A discussion of the role and duty a hydraulic gate has in a dam safety context is presented. Supporting commentary is offered on appropriate levels of reliability, redundancy and diversity, including a comparison of different gate, bearing and hoist types. The authors draw on their own experience regarding gate design, fabrication and operation from completed and ongoing projects both locally and internationally.
Design Review Boards or Panels play an important role in supporting owners and designers in creating resilient design of water storage and tailings dams. Their essential roles are to constructively challenge the project team to deliver on the project objectives through a design which meets the 3R’s of resilience, robustness and reliability, and to provide assurance to potentially non-technical owner / project management. This can sometimes create an uncomfortable situation if one or more of the project team is not aligned with the agreed criteria. Time and cost pressures can often push a project or execution team to undertake insufficient analysis or to consider non-justifiable construction processes or shortcuts.
Regardless, the Review Board must remain steadfast in their advice and guidance with a strong focus on “data-supported decisions”. Finding and maintaining an effective board requires commitment at the highest levels. This paper will examine some of the challenges in addressing governance, membership and turnover, and conflict resolution.
Identification of people impacted by a hypothetical dam-break flood is required to understand the potential hazard a dam poses to downstream communities. The New Zealand Dam Safety Guidelines and the Australian Consequence Categories for Dams define these people collectively as the “Population at Risk” (PAR) and recommend that evaluation of PAR should include both permanent and temporary populations. However, there is limited guidance on specific methods to determine these populations. This paper provides an outline of an evidence-based, repeatable method to determine the PAR (both permanent and temporary) within a dam-break flood inundation zone. The method is intended to provide guidance for people tasked with estimating PAR in accordance with the New Zealand Dam Safety Guidelines. The methodology provides a current practice framework for users to apply and estimate the PAR in a clear and defendable manner.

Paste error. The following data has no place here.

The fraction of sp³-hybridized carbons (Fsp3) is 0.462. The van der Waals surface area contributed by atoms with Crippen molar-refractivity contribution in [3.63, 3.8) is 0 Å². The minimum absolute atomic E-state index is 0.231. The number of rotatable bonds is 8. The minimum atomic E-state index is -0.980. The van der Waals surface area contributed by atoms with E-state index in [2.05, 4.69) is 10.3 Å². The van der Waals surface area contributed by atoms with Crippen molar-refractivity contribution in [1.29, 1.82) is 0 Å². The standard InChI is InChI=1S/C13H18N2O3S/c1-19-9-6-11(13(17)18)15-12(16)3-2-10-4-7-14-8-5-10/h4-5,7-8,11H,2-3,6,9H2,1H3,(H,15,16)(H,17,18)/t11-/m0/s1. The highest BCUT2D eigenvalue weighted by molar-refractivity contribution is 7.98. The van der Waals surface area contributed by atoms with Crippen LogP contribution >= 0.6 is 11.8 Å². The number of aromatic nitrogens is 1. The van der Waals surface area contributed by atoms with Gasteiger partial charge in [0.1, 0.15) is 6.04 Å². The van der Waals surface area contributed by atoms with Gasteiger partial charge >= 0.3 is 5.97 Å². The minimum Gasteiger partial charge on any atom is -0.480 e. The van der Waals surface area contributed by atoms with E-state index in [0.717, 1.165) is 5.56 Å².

Recent tailings dam failures have led to worldwide alarm that we are still getting an average of two
significant tailings dam incidents a year. This is despite the efforts of various industry organisations aroundthe world to raise the standards of tailings dam management. Clearly, a significant number of mining dams are not re silient enough to ensure the required level of safety for sustainable mining operations in a modern world in which there is increasing concern for the environment. This paper updates ANCOLD with international developments in attempting to address shortcomings in the mining industry that is allowing these failures to continue to occur.
In Australia, ANCOLD have released an addendum to the 2012 ANCOLD Guidelines on Tailings Dams, Planning, Design, Construction, Operation and Closure, to coincide with the new ANCOLD Guidelines for Design of Dams and Appurtenant Structures for Earthquake. This addendum also addresses issues of governance of tailings dams and provides additional guidance on the serious issue of static-liquefaction, a critical factor in recent failures.
On the international scene, ICOLD is progressing a Tailings Dam Safety Bulletin that is hoped will set
minimum standards for Tailings Dams for all member countries. In addition, the International Council of Mining and Metallurgy (ICMM) similarly wants to establish an international standard. It is likely that these international bodies will cooperate to ensure a consistent set of guidelines and that countries will accept and implement these.
This paper updates the ANCOLD position regarding guidelines and describes the state of various
international guidelines following the June ICOLD meeting in Ottawa.